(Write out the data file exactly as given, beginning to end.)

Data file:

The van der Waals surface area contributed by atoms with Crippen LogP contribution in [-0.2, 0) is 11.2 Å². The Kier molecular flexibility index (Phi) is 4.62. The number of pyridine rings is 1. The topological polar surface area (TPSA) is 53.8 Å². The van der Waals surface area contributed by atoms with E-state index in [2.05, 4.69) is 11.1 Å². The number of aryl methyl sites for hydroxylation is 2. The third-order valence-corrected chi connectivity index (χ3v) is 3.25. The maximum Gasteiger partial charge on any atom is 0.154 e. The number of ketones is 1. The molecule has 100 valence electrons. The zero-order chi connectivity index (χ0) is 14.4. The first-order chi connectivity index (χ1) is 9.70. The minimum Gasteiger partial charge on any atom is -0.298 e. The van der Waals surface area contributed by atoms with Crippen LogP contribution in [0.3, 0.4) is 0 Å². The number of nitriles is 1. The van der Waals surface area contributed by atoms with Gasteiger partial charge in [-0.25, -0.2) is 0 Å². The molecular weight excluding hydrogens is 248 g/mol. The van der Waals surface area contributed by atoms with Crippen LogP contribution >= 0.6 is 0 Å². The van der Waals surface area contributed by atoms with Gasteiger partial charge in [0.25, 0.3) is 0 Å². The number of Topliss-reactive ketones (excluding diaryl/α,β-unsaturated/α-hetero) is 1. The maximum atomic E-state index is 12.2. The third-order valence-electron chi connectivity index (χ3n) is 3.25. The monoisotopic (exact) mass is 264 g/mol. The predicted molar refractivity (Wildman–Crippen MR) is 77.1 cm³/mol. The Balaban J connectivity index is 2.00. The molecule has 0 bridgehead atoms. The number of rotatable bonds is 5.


The van der Waals surface area contributed by atoms with Crippen LogP contribution in [-0.2, 0) is 11.2 Å². The Kier molecular flexibility index (Phi) is 4.62. The number of pyridine rings is 1. The topological polar surface area (TPSA) is 53.8 Å². The van der Waals surface area contributed by atoms with E-state index in [2.05, 4.69) is 11.1 Å². The number of aryl methyl sites for hydroxylation is 2. The third-order valence-corrected chi connectivity index (χ3v) is 3.25. The maximum Gasteiger partial charge on any atom is 0.154 e. The number of ketones is 1. The molecule has 100 valence electrons. The zero-order chi connectivity index (χ0) is 14.4. The first-order chi connectivity index (χ1) is 9.70. The minimum Gasteiger partial charge on any atom is -0.298 e. The van der Waals surface area contributed by atoms with Crippen LogP contribution in [0.3, 0.4) is 0 Å². The number of nitriles is 1. The van der Waals surface area contributed by atoms with Gasteiger partial charge in [-0.25, -0.2) is 0 Å². The molecular weight excluding hydrogens is 248 g/mol. The van der Waals surface area contributed by atoms with Crippen LogP contribution >= 0.6 is 0 Å². The van der Waals surface area contributed by atoms with Gasteiger partial charge in [0.25, 0.3) is 0 Å². The number of Topliss-reactive ketones (excluding diaryl/α,β-unsaturated/α-hetero) is 1. The maximum atomic E-state index is 12.2. The third-order valence-electron chi connectivity index (χ3n) is 3.25. The monoisotopic (exact) mass is 264 g/mol. The predicted molar refractivity (Wildman–Crippen MR) is 77.1 cm³/mol. The Balaban J connectivity index is 2.00. The molecule has 0 bridgehead atoms. The number of rotatable bonds is 5.